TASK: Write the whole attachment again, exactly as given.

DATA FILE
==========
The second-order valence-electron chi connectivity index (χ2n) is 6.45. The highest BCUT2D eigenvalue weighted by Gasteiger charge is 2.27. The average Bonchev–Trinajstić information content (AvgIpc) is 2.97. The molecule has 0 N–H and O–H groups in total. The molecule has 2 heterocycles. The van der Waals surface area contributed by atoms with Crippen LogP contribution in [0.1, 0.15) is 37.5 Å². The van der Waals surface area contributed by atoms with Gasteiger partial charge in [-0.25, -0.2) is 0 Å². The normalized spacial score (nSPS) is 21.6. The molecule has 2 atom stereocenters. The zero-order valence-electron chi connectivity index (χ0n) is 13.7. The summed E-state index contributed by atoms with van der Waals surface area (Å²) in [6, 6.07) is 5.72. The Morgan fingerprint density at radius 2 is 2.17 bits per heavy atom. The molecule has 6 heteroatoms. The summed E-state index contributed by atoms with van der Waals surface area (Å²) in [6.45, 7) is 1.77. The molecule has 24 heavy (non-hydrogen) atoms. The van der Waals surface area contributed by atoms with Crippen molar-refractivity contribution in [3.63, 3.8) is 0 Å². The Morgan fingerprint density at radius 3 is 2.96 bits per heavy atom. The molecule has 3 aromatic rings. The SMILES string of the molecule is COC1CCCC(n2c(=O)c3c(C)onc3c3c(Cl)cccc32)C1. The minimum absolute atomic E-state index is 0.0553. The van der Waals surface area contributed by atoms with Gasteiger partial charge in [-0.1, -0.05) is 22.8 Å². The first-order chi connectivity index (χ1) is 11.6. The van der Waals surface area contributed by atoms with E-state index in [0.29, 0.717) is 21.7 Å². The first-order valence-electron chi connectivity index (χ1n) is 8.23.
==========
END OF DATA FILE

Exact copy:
The second-order valence-electron chi connectivity index (χ2n) is 6.45. The highest BCUT2D eigenvalue weighted by Gasteiger charge is 2.27. The average Bonchev–Trinajstić information content (AvgIpc) is 2.97. The molecule has 0 N–H and O–H groups in total. The molecule has 2 heterocycles. The van der Waals surface area contributed by atoms with Crippen LogP contribution in [0.1, 0.15) is 37.5 Å². The van der Waals surface area contributed by atoms with Gasteiger partial charge in [-0.25, -0.2) is 0 Å². The normalized spacial score (nSPS) is 21.6. The molecule has 2 atom stereocenters. The zero-order valence-electron chi connectivity index (χ0n) is 13.7. The summed E-state index contributed by atoms with van der Waals surface area (Å²) in [6, 6.07) is 5.72. The Morgan fingerprint density at radius 2 is 2.17 bits per heavy atom. The molecule has 6 heteroatoms. The summed E-state index contributed by atoms with van der Waals surface area (Å²) in [6.45, 7) is 1.77. The molecule has 24 heavy (non-hydrogen) atoms. The van der Waals surface area contributed by atoms with Crippen molar-refractivity contribution in [3.63, 3.8) is 0 Å². The Morgan fingerprint density at radius 3 is 2.96 bits per heavy atom. The molecule has 3 aromatic rings. The SMILES string of the molecule is COC1CCCC(n2c(=O)c3c(C)onc3c3c(Cl)cccc32)C1. The minimum absolute atomic E-state index is 0.0553. The van der Waals surface area contributed by atoms with Gasteiger partial charge in [-0.1, -0.05) is 22.8 Å². The first-order chi connectivity index (χ1) is 11.6. The van der Waals surface area contributed by atoms with E-state index in [0.29, 0.717) is 21.7 Å². The first-order valence-electron chi connectivity index (χ1n) is 8.23.